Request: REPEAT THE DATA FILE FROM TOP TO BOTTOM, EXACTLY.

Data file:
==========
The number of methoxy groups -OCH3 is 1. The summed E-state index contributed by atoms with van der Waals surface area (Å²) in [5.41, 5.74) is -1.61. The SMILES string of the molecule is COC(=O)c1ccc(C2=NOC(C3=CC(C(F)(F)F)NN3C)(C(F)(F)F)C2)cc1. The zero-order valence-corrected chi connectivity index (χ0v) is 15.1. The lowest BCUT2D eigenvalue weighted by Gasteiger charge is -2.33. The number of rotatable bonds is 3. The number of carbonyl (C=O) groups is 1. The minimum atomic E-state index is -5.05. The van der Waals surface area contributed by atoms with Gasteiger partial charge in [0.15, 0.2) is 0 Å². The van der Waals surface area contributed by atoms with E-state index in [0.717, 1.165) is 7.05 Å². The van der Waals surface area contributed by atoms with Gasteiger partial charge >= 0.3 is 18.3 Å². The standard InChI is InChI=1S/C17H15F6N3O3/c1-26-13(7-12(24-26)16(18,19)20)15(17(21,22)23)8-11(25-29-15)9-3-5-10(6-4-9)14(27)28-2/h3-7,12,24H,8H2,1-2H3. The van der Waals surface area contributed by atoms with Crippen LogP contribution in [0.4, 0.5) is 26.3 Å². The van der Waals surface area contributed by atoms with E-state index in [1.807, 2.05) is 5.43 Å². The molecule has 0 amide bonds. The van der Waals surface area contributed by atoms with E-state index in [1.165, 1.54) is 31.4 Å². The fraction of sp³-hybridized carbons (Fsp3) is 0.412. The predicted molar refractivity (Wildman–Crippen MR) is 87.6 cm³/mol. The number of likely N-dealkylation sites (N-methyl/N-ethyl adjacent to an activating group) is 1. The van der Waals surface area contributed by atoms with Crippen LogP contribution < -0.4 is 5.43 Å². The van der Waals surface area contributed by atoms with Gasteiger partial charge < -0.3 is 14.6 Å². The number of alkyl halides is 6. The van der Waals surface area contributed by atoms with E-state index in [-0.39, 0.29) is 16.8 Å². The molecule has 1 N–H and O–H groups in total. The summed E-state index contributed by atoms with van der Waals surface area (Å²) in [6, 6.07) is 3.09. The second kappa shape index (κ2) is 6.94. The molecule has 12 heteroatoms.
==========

The number of methoxy groups -OCH3 is 1. The summed E-state index contributed by atoms with van der Waals surface area (Å²) in [5.41, 5.74) is -1.61. The SMILES string of the molecule is COC(=O)c1ccc(C2=NOC(C3=CC(C(F)(F)F)NN3C)(C(F)(F)F)C2)cc1. The zero-order valence-corrected chi connectivity index (χ0v) is 15.1. The lowest BCUT2D eigenvalue weighted by Gasteiger charge is -2.33. The number of rotatable bonds is 3. The number of carbonyl (C=O) groups is 1. The minimum atomic E-state index is -5.05. The van der Waals surface area contributed by atoms with Gasteiger partial charge in [0.15, 0.2) is 0 Å². The van der Waals surface area contributed by atoms with E-state index in [0.717, 1.165) is 7.05 Å². The van der Waals surface area contributed by atoms with Gasteiger partial charge >= 0.3 is 18.3 Å². The standard InChI is InChI=1S/C17H15F6N3O3/c1-26-13(7-12(24-26)16(18,19)20)15(17(21,22)23)8-11(25-29-15)9-3-5-10(6-4-9)14(27)28-2/h3-7,12,24H,8H2,1-2H3. The van der Waals surface area contributed by atoms with Crippen LogP contribution in [0.4, 0.5) is 26.3 Å². The van der Waals surface area contributed by atoms with E-state index in [1.807, 2.05) is 5.43 Å². The molecule has 0 amide bonds. The van der Waals surface area contributed by atoms with E-state index in [1.165, 1.54) is 31.4 Å². The fraction of sp³-hybridized carbons (Fsp3) is 0.412. The predicted molar refractivity (Wildman–Crippen MR) is 87.6 cm³/mol. The number of likely N-dealkylation sites (N-methyl/N-ethyl adjacent to an activating group) is 1. The van der Waals surface area contributed by atoms with Crippen LogP contribution < -0.4 is 5.43 Å². The van der Waals surface area contributed by atoms with Gasteiger partial charge < -0.3 is 14.6 Å². The number of alkyl halides is 6. The van der Waals surface area contributed by atoms with E-state index in [-0.39, 0.29) is 16.8 Å². The molecule has 1 N–H and O–H groups in total. The summed E-state index contributed by atoms with van der Waals surface area (Å²) in [6, 6.07) is 3.09. The second kappa shape index (κ2) is 6.94. The molecule has 12 heteroatoms.